8. Judge Hodgkinson did not accept that the Appellant has a genuine and subsisting parental relationship with his children. The Appellant is estranged from his wife. At the time of the hearing before Judge Hodgkinson, he had a Parental Responsibility Order in his favour, made in June 2018, in relation to the minor children. As the Judge observed, that did not grant any contact rights. Judge Hodgkinson concluded that the best interests of the minor children were not materially affected by the Appellant's deportation and that the effect would not in any event be unduly harsh for his wife and children if the Appellant were deported and they were to remain in the UK without him. Having considered the circumstances also outside the Rules, he concluded that deportation would not have a disproportionate impact on either the Appellant's private or family life. He therefore dismissed the appeal.
9. The Appellant lodged grounds of appeal in person, those being received by the First-tier Tribunal on 5 December 2018. By a decision dated 13 December 2018, First-tier Tribunal Judge Keane granted permission to appeal in the following terms so far as still relevant:
"1. The appellant applied in-time for permission to appeal against the decision of Judge of the First-tier Tribunal Hodgkinson promulgated on 1 November 2018 in which the judge dismissed the appeal on human rights (Article 8) grounds ?
I have considered the judge's decision in order to ascertain whether it disclosed an arguable error or errors of law but for which the outcome of the appeal might have been different. The judge at paragraph 47 of his decision referred to a hearing which took place before a judge (the first judge) in August 2018. The judge referred to evidence which the appellant's sister-in-law gave at the hearing. The judge referred to a second witness who gave evidence at the hearing. The judge referred to evidence which the appellant gave at that hearing. Further, on 17 September 2018, a Resident Judge of the First-tier Tribunal reviewed the first judge's decision, and at paragraph 5 of the notice which the Resident Judge settled found that the decision, "?is unsafe and so I set it aside". The judge in taking into account proceedings which resulted in an unsafe decision arguably perpetrated a procedural irregularity which materially affected the outcome and the fairness of the proceedings before the judge. The judge's decision disclosed an arguable error of law but for which the outcome of the appeal might have been different. The application for permission is granted."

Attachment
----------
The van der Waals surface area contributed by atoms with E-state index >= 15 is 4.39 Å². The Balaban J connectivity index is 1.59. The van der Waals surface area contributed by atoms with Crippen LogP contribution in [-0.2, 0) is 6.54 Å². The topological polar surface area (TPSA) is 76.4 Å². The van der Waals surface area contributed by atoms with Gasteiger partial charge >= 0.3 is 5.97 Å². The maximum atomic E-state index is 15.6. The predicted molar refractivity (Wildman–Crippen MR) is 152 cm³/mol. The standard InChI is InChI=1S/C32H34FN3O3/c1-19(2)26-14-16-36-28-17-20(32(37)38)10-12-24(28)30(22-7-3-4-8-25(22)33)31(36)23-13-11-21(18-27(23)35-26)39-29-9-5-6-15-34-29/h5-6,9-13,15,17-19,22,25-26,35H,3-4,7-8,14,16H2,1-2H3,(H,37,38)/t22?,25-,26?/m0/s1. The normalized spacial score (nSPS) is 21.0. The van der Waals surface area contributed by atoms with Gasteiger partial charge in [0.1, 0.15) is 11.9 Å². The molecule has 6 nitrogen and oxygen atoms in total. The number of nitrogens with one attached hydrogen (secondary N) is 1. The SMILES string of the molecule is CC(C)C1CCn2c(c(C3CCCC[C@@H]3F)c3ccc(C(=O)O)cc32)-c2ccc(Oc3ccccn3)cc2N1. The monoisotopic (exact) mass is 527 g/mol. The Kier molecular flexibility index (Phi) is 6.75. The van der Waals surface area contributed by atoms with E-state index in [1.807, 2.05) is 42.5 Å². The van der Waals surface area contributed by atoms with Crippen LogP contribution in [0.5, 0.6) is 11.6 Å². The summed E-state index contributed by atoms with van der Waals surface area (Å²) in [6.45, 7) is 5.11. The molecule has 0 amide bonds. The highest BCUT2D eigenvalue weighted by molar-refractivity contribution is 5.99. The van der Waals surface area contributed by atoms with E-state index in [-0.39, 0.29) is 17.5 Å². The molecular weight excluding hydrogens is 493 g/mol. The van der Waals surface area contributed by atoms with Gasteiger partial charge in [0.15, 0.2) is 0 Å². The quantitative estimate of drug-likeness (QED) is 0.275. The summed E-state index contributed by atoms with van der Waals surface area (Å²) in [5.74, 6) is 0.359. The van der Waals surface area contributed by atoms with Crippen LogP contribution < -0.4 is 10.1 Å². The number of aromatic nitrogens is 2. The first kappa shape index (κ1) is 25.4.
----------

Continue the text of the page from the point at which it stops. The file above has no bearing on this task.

10. I note for completeness that in the section between the recital concerning the application made and the Judge's conclusion that permission should be granted, he dealt with the grounds put forward by the Appellant and rejected them all on the basis that they did not disclose an arguable error of law.